Hold it right there, partner! Drop that bag of Wonderbread—that stuff is like poison for birds and local wildlife. If you want to do some good for our feathered friends on Long Island, start feeding them healthy, natural snacks that actually nourish them. What do we have in mind? DEES’ NUTS! Oh—and seeds, corn, and high-quality bird food mixes. Chicks (and other birds) go crazy over Dees’ nuts.  


Dees Nursery -Check out Dee's Nuts and Feed the Birds -mother and daughter filling bird feeder

Dees’ Nuts (and Seeds) are the Superior Food for Birds

Unsure of what is safe to use when feeding the birds? Here are some safe bird food options you can place in feeders around the yard to help support our local wildlife populations so they can make it through another cold winter on Long Island. Who knew Dees’ nuts could have such a positive impact on our city?



This classic baseball game snack is a favorite among the cardinals, the orioles, and many more! You can give birds whole or shelled peanuts but shelled varieties make less of a mess in the yard. Stick to unsalted nuts—birds don’t like salty nuts, and anything with processed flavoring is a no-no. Avoid the honey-roasted bar nuts and stick to plain, unroasted nuts like the ones found in our Super Deluxe Wild Bird Food Blend.


Tree Nuts

Peanuts aren’t the only nuts good for feeding your avian neighbors! Tree nuts are super nutritious and tasty. We normally eat them in pesto sauce, but wild animals prefer them straight-up. Like other nuts, they’re great for larger birds, but if you crush Dees’ nuts, the tiny finches and sparrows can also eat them. If you find the squirrels are hogging all the nuts, you can buy a blend coated with capsaicin—the stuff that makes peppers spicy. Birds can’t taste the spice, but rodents hate it!


Dees Nursery -Check out Dee's Nuts and Feed the Birds -bird feeder full of sunflower seedsSunflower Hearts and Seeds

Whole sunflower seeds are perfectly fine for feeding wildlife, but the shells may make a mess. We’ve also heard of surprise sunflowers starting to sprout underneath feeders! A less messy alternative is shelled sunflower hearts. The high-fat content is actually really good for the fauna on Long Island because higher nutrient content means less of a need to scramble around for more. They’ll be well-fed and nicely fattened up to survive another New York winter!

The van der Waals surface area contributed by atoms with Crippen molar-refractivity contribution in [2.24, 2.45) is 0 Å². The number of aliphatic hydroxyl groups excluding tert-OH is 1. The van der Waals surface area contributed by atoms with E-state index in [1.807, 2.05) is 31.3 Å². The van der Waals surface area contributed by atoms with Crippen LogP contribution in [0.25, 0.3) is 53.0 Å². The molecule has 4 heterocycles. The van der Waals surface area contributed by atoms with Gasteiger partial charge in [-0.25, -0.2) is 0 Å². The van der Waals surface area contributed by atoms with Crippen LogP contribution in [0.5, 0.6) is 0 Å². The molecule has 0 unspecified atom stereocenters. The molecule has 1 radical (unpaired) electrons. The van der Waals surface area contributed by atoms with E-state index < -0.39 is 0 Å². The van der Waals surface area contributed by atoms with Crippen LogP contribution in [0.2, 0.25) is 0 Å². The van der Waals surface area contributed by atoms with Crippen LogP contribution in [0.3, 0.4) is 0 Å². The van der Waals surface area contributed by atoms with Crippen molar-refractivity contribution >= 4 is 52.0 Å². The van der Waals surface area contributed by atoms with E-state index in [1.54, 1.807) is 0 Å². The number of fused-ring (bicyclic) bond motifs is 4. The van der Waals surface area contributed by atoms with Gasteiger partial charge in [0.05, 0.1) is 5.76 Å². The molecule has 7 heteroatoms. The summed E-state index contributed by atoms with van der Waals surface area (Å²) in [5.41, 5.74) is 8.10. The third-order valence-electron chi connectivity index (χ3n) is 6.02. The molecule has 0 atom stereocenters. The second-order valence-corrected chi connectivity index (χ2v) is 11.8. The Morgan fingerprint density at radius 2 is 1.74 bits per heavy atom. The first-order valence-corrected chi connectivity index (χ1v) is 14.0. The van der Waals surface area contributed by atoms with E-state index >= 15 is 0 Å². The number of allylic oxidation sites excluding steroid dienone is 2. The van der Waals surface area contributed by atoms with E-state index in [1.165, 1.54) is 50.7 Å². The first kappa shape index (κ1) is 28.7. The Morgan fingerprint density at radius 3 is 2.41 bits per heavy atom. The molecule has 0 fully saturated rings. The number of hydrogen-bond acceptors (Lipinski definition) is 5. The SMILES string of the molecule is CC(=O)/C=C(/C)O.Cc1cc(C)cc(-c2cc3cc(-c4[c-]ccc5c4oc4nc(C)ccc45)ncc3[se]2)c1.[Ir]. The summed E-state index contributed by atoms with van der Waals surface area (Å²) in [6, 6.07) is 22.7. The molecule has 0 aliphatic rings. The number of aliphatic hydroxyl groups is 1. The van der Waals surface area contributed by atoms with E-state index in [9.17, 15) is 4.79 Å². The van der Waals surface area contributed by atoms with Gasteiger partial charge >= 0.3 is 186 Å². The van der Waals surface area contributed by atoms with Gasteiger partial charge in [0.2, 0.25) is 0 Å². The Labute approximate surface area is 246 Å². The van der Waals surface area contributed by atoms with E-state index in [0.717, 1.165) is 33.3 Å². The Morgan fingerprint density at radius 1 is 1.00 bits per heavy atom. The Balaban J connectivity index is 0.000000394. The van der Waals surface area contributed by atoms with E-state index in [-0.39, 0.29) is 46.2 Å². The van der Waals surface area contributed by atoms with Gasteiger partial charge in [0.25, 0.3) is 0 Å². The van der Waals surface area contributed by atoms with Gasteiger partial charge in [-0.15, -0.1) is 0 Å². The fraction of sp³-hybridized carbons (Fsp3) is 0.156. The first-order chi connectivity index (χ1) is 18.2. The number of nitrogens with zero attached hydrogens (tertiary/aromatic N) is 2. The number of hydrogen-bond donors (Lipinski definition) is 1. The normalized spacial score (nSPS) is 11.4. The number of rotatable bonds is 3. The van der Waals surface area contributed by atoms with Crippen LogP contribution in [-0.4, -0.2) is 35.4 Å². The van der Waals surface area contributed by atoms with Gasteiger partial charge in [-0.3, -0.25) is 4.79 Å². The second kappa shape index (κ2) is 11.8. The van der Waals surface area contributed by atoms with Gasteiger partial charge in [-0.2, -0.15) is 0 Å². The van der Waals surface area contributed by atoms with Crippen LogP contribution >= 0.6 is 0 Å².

Cracked Corn

Corn doesn’t have much fat compared to nuts and seeds. However, it has plenty of fiber and protein, making it a fantastic supplementary snack for feeding wildlife. Look for seed mixes that contain cracked corn, like our Hearty Delight blend from Valley Farms. It’s clean, shell-free, and super effective at attracting birds like blue jays, cardinals, chickadees, finches, sparrows, tufted titmice, and many more!



These tiny round seeds grow on long stalks, and they’re packed with nutritious vitamins like magnesium, protein, and calcium. You can often find full stalks at pet stores for feeding caged pets, but loose millet is often blended into premium seed mixes. It’s an ideal snack for small species with tiny beaks—they’re much easier for the little guys to manage! 


Dees Nursery -Check out Dee's Nuts and Feed the Birds -hummingbird feederHummingbird Feeders

Let’s not forget about feeding the hummingbirds! They aren’t as into Dees’ nuts, which is okay—not everyone has to love them. Instead, hummingbirds drink nectar. Planting colorful, tubular flowers is one way to provide food sources for hummingbirds, but you can also buy special hummingbird feeders. They’re typically red—hummingbirds’ favorite color—and you can fill them with store-bought nectar that provides the sweet sustenance hummingbirds crave! Remember to clean them out regularly to prevent them from getting funky. It’s important to keep things safe and hygienic when feeding wild animals! 


There are even more Dees’ nuts (and seeds) to discover here at Dees’ Nursery. Visit us soon to stock up! Remember: always stick to high-quality, natural foods when feeding birds in NY, and if you’re giving them anything from your kitchen, check first to see if it’s safe and non-toxic.